Facebook and Google joined forces with news organisations on Monday to launch new fact-checking tools designed to root out "fake news" stories in France ahead of the country's presidential election.
Social networks and news aggregators came under fire during the US presidential vote when it became clear they had inadvertently fanned false news reports.
Facebook said it would work with eight French news organisations, including news agency Agence France-Presse (AFP), news channel BFM TV, and newspapers L'Express and Le Monde to minimise the risk that false news appeared on its platform.
Facebook, the world's biggest social network, has 24 million users in France, more than a third of the country's population. It will rely on users to flag fake news on its network so that the articles can then by fact-checked by its partner organisations.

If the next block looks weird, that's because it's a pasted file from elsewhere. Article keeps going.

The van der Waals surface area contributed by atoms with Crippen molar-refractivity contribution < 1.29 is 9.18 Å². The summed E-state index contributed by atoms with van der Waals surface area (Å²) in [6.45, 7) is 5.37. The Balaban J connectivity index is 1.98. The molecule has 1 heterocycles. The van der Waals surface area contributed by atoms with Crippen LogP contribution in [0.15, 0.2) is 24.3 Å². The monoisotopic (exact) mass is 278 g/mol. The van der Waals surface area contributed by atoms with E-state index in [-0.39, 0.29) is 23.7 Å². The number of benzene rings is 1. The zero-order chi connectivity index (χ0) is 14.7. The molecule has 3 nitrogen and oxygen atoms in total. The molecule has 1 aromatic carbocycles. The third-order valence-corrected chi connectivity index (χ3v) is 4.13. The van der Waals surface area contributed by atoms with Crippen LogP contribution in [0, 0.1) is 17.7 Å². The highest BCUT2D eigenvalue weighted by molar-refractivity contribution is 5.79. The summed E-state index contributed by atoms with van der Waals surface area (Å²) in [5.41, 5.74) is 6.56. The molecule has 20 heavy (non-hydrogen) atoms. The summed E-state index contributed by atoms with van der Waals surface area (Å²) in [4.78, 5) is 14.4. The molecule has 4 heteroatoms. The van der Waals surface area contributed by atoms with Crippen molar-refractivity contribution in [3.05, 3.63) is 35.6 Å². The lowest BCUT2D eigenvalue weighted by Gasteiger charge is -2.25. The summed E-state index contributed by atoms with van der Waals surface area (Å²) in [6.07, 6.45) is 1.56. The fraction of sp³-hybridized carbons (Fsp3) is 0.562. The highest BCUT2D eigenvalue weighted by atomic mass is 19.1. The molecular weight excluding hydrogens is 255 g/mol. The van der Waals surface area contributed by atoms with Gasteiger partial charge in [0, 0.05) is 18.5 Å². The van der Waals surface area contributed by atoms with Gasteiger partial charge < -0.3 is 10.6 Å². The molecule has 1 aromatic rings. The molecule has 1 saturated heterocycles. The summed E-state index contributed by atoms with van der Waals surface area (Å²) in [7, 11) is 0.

Any news report deemed to be fake by two of its partners would then be tagged with an icon to show that the content is contested, Facebook said.
Facebook is also supporting a separate initiative launched by Google dubbed "CrossCheck" which calls on users to submit links to contested content to a dedicated website so that it can be investigated.
Seventeen French newsrooms have joined the project, including AFP and the French public national television broadcaster.
Facebook is also taking steps against fake news in Germany, where government officials have expressed concerns that false stories and hate speech online could influence a federal election in September in which chancellor Angela Merkel will seek a fourth term in office.
In the United States, Facebook has said users would in future find it easier to flag fake articles as a hoax and added that it will work with organisations such as fact-checking website Snopes, ABC News and the Associated Press to check the authenticity of stories.